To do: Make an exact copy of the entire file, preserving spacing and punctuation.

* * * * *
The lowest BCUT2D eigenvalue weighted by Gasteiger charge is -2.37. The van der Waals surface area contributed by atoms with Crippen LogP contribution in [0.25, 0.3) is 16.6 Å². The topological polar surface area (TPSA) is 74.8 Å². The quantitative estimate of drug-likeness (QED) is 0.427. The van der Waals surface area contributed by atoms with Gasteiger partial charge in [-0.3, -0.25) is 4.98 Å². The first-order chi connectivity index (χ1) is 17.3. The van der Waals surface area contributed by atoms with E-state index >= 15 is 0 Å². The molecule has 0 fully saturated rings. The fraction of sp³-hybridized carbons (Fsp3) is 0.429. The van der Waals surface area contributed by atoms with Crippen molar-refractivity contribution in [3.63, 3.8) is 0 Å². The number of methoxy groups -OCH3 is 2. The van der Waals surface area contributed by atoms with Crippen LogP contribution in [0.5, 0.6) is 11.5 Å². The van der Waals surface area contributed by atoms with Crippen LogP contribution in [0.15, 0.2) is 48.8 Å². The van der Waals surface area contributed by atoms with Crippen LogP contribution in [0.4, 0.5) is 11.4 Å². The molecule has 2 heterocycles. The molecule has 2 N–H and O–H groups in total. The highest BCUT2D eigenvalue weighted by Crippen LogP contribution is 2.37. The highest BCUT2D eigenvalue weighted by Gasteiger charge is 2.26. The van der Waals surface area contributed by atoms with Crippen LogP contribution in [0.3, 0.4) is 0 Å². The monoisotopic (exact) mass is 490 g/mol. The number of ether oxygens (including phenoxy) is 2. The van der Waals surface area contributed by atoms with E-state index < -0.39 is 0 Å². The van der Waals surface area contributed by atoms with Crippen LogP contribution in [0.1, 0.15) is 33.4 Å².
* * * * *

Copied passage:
The lowest BCUT2D eigenvalue weighted by Gasteiger charge is -2.37. The van der Waals surface area contributed by atoms with Crippen LogP contribution in [0.25, 0.3) is 16.6 Å². The topological polar surface area (TPSA) is 74.8 Å². The quantitative estimate of drug-likeness (QED) is 0.427. The van der Waals surface area contributed by atoms with Gasteiger partial charge in [-0.3, -0.25) is 4.98 Å². The first-order chi connectivity index (χ1) is 17.3. The van der Waals surface area contributed by atoms with E-state index >= 15 is 0 Å². The molecule has 0 fully saturated rings. The fraction of sp³-hybridized carbons (Fsp3) is 0.429. The van der Waals surface area contributed by atoms with Crippen molar-refractivity contribution in [3.63, 3.8) is 0 Å². The number of methoxy groups -OCH3 is 2. The van der Waals surface area contributed by atoms with Crippen LogP contribution in [0.5, 0.6) is 11.5 Å². The van der Waals surface area contributed by atoms with Crippen LogP contribution in [0.15, 0.2) is 48.8 Å². The van der Waals surface area contributed by atoms with Crippen LogP contribution in [0.4, 0.5) is 11.4 Å². The molecule has 2 heterocycles. The molecule has 2 N–H and O–H groups in total. The highest BCUT2D eigenvalue weighted by Crippen LogP contribution is 2.37. The highest BCUT2D eigenvalue weighted by Gasteiger charge is 2.26. The van der Waals surface area contributed by atoms with Crippen LogP contribution in [0.3, 0.4) is 0 Å². The monoisotopic (exact) mass is 490 g/mol. The number of ether oxygens (including phenoxy) is 2. The van der Waals surface area contributed by atoms with E-state index < -0.39 is 0 Å². The van der Waals surface area contributed by atoms with Crippen LogP contribution in [0.1, 0.15) is 33.4 Å².